Of Government, Business, and Jobs

Today, President Obama gave a major address to the Business Roundtable to encourage cooperation from business leaders to promote economic recovery. "I want to spend most of my time talking about the specific steps we need to take to build this more competitive America," he told them, "But before I do, I want to talk a little bit about the relationship between business and government in promoting economic growth."

He began spelling out his vision on that score:

I am an ardent believer in the free market.  I believe businesses like yours are the engines of economic growth in this country.  You create jobs.  You develop new products and cutting-edge technologies.  And you create the supply chains that make it possible for small businesses to open their doors.  So I want everyone in this room to succeed.  I want your shareholders to do well, I want your workers to do well, I want you to do well -- because I firmly believe that America’s success in large part depends on your success internationally.

Now, I also believe this:  Government has a vital, if limited, role to play in fostering sustained economic growth and creating the foundations for you to succeed.

President Obama at Business Roundtable 02.24

President Barack Obama addresses the Business Roundtable's 2010 First Quarter Meeting in Washington. With the President are John Castellani, President of the Business Roundtable, center, and Ivan Seidenberg, CEO of Verizon Communications, February 24, 2010. (Official White House Photo by Pete Souza)

Saying that the government he leads doesn’t step in “to supplant private enterprise, but to catalyze it,” he reminded the business leaders that it is the government’s responsibility to establish the basic rules of the marketplace to ensure honest competition, make investments that serve general welfare, and to guarantee a level of security for all Americans.

The President discussed a series of initiatives that the administration is taking to assist economic recovery, including the one that the Senate passed today, which provides tax cuts for small businesses that hire new workers. He noted the importance of making it easier for small businesses to get loans, and providing tax incentives for large businesses to invest in new plants and equipment.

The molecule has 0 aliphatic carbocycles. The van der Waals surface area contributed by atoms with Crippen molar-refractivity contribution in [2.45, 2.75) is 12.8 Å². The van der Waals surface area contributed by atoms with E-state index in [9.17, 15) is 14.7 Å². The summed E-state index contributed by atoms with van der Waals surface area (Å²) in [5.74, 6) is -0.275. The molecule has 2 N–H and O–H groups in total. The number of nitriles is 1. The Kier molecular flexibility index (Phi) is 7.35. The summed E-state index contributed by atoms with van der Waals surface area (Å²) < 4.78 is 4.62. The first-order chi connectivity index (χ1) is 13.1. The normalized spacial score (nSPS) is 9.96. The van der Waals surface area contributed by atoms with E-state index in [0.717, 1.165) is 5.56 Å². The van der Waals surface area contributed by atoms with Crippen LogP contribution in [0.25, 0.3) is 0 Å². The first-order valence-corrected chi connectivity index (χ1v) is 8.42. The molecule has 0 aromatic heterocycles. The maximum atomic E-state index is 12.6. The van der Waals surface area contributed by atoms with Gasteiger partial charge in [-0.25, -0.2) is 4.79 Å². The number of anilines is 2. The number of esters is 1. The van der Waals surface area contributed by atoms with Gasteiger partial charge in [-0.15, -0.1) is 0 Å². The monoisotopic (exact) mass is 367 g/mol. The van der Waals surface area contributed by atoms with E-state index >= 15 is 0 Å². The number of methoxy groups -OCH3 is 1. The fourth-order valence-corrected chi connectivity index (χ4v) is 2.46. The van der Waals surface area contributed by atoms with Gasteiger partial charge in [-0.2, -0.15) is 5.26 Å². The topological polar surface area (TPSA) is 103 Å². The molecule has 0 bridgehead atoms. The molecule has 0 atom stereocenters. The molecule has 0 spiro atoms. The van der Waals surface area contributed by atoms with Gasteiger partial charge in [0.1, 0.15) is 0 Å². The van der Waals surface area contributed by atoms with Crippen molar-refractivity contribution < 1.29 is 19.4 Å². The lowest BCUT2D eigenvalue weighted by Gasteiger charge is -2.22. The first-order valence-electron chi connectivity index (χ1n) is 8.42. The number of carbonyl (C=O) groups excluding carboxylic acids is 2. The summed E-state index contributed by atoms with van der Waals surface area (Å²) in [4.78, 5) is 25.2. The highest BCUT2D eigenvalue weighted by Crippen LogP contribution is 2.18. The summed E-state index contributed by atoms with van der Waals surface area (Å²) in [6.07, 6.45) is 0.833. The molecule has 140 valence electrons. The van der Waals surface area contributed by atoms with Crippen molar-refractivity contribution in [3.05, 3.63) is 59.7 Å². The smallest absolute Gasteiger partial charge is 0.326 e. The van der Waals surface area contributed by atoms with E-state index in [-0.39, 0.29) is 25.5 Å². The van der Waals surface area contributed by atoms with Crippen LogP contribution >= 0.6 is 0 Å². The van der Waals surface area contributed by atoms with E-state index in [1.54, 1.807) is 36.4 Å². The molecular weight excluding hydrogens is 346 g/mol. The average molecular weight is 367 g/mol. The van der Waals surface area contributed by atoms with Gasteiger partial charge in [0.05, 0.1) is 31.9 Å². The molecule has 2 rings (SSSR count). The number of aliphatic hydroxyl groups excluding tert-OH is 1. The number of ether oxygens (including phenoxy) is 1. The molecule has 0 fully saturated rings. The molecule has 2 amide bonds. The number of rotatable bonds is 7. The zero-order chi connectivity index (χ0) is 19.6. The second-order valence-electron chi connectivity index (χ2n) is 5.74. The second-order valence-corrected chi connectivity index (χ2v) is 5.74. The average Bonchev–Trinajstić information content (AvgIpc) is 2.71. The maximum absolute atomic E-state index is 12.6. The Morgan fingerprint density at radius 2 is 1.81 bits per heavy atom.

He called for support for new financial regulations that can get rid of the system’s current vulnerabilities in order to prevent a future economic crisis by not allowing recklessness to continue. He explained that financial reform means closing loopholes that allow firms to evade rules in order to ensure consumer and investor protections. "This is about putting in place rules that encourage drive and innovation instead of shortcuts and abuse.  And those are rules that will benefit everybody."
 
President Obama highlighted the importance of the administration’s new initiatives to jumpstart clean energy technology, push for stronger education, strengthen trade relations for competition, and establish a stronger health care system. He emphasized the drag on the economy that is caused by the current state of health care, pointing out that health care reform would significantly reduce the deficit while providing more certainty for businesses.

On all these issues -– from education to health care to taxes -– my first question can’t be, “Is this good for business?” or “Is this good for labor?”  It can’t be, “Is this good politics?”  “Are folks going to tag me as a liberal or a conservative?”  The only question I have to ask myself is, “Is this good for America?  Does it help us compete?  Does it grow our economy?  Does it create jobs for middle-class and those trying to join the middle class?  Is it fostering innovation and creating new business opportunities?”  That’s my job as President.
 

Business Leaders at watch President Obama Address the Business Roundtable

Members of the Business Roundtable listen as President Barack Obama addresses their 2010 First Quarter Meeting in Washington, February 24, 2010. (Official White House Photo by Pete Souza)

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